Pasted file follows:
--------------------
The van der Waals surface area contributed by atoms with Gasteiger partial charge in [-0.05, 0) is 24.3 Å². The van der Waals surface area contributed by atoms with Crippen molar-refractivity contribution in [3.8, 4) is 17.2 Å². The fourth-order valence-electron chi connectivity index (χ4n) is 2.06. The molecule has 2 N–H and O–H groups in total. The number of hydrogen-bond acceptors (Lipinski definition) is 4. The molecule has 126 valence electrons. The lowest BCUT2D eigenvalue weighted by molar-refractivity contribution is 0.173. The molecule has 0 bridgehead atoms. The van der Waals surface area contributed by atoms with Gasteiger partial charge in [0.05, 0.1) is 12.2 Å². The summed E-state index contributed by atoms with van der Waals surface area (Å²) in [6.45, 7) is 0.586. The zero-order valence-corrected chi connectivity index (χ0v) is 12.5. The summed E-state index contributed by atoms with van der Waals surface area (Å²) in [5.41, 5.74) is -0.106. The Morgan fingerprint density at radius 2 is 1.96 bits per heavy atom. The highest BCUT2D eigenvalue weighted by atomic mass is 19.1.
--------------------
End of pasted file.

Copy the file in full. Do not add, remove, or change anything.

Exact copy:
The van der Waals surface area contributed by atoms with Gasteiger partial charge in [-0.05, 0) is 24.3 Å². The van der Waals surface area contributed by atoms with Crippen molar-refractivity contribution in [3.8, 4) is 17.2 Å². The fourth-order valence-electron chi connectivity index (χ4n) is 2.06. The molecule has 2 N–H and O–H groups in total. The number of hydrogen-bond acceptors (Lipinski definition) is 4. The molecule has 126 valence electrons. The lowest BCUT2D eigenvalue weighted by molar-refractivity contribution is 0.173. The molecule has 0 bridgehead atoms. The van der Waals surface area contributed by atoms with Gasteiger partial charge in [0.05, 0.1) is 12.2 Å². The summed E-state index contributed by atoms with van der Waals surface area (Å²) in [6.45, 7) is 0.586. The zero-order valence-corrected chi connectivity index (χ0v) is 12.5. The summed E-state index contributed by atoms with van der Waals surface area (Å²) in [5.41, 5.74) is -0.106. The Morgan fingerprint density at radius 2 is 1.96 bits per heavy atom. The highest BCUT2D eigenvalue weighted by atomic mass is 19.1.